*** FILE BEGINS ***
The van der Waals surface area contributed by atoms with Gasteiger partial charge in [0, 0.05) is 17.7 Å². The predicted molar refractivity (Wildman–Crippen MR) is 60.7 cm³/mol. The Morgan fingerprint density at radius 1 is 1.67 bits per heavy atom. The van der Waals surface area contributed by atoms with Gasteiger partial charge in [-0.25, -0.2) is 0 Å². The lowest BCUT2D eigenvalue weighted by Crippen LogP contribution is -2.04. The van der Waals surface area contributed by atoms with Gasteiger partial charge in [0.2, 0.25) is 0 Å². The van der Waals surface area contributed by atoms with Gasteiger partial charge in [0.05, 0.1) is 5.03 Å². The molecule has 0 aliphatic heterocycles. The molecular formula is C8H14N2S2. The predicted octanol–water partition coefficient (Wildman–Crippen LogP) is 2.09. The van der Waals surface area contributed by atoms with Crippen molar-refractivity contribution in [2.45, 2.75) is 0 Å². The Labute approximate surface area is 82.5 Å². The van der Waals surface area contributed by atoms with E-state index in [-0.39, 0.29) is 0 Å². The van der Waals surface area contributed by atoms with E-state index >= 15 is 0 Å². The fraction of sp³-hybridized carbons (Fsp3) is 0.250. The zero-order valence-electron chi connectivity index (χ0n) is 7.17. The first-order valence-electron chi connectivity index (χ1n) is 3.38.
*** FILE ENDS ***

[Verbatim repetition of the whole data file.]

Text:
The van der Waals surface area contributed by atoms with Gasteiger partial charge in [0, 0.05) is 17.7 Å². The predicted molar refractivity (Wildman–Crippen MR) is 60.7 cm³/mol. The Morgan fingerprint density at radius 1 is 1.67 bits per heavy atom. The van der Waals surface area contributed by atoms with Gasteiger partial charge in [-0.25, -0.2) is 0 Å². The lowest BCUT2D eigenvalue weighted by Crippen LogP contribution is -2.04. The van der Waals surface area contributed by atoms with Gasteiger partial charge in [0.2, 0.25) is 0 Å². The van der Waals surface area contributed by atoms with Gasteiger partial charge in [0.05, 0.1) is 5.03 Å². The molecule has 0 aliphatic heterocycles. The molecular formula is C8H14N2S2. The predicted octanol–water partition coefficient (Wildman–Crippen LogP) is 2.09. The van der Waals surface area contributed by atoms with Crippen molar-refractivity contribution in [2.45, 2.75) is 0 Å². The Labute approximate surface area is 82.5 Å². The van der Waals surface area contributed by atoms with E-state index in [-0.39, 0.29) is 0 Å². The van der Waals surface area contributed by atoms with E-state index >= 15 is 0 Å². The fraction of sp³-hybridized carbons (Fsp3) is 0.250. The zero-order valence-electron chi connectivity index (χ0n) is 7.17. The first-order valence-electron chi connectivity index (χ1n) is 3.38.